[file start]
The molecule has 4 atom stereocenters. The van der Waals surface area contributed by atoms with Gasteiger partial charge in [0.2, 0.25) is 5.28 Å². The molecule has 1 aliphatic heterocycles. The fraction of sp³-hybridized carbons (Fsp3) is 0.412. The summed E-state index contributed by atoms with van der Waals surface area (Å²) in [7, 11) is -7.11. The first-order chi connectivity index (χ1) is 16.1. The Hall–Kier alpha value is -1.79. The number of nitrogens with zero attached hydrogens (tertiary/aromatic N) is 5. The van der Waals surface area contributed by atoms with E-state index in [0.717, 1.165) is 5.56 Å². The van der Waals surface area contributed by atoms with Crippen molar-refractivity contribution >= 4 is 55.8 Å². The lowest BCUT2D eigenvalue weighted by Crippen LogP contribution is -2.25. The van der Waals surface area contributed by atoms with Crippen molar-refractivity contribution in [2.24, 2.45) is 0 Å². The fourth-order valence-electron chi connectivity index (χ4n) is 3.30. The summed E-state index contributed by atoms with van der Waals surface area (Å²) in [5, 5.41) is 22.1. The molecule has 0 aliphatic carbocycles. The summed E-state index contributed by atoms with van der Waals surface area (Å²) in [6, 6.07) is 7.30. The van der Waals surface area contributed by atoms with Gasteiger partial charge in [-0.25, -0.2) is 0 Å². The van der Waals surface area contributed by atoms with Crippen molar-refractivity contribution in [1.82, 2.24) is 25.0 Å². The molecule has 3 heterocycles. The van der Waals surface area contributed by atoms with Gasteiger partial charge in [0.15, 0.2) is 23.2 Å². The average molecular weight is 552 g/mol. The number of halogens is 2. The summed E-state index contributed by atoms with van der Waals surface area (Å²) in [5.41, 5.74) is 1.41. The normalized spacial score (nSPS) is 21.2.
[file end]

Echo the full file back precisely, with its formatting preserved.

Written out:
The molecule has 4 atom stereocenters. The van der Waals surface area contributed by atoms with Gasteiger partial charge in [0.2, 0.25) is 5.28 Å². The molecule has 1 aliphatic heterocycles. The fraction of sp³-hybridized carbons (Fsp3) is 0.412. The summed E-state index contributed by atoms with van der Waals surface area (Å²) in [7, 11) is -7.11. The first-order chi connectivity index (χ1) is 16.1. The Hall–Kier alpha value is -1.79. The number of nitrogens with zero attached hydrogens (tertiary/aromatic N) is 5. The van der Waals surface area contributed by atoms with E-state index in [0.717, 1.165) is 5.56 Å². The van der Waals surface area contributed by atoms with Crippen molar-refractivity contribution >= 4 is 55.8 Å². The lowest BCUT2D eigenvalue weighted by Crippen LogP contribution is -2.25. The van der Waals surface area contributed by atoms with Crippen molar-refractivity contribution in [2.24, 2.45) is 0 Å². The fourth-order valence-electron chi connectivity index (χ4n) is 3.30. The summed E-state index contributed by atoms with van der Waals surface area (Å²) in [5, 5.41) is 22.1. The molecule has 0 aliphatic carbocycles. The summed E-state index contributed by atoms with van der Waals surface area (Å²) in [6, 6.07) is 7.30. The van der Waals surface area contributed by atoms with Gasteiger partial charge in [-0.25, -0.2) is 0 Å². The van der Waals surface area contributed by atoms with Crippen molar-refractivity contribution in [1.82, 2.24) is 25.0 Å². The molecule has 3 heterocycles. The van der Waals surface area contributed by atoms with Gasteiger partial charge in [0.15, 0.2) is 23.2 Å². The average molecular weight is 552 g/mol. The number of halogens is 2. The summed E-state index contributed by atoms with van der Waals surface area (Å²) in [5.41, 5.74) is 1.41. The normalized spacial score (nSPS) is 21.2.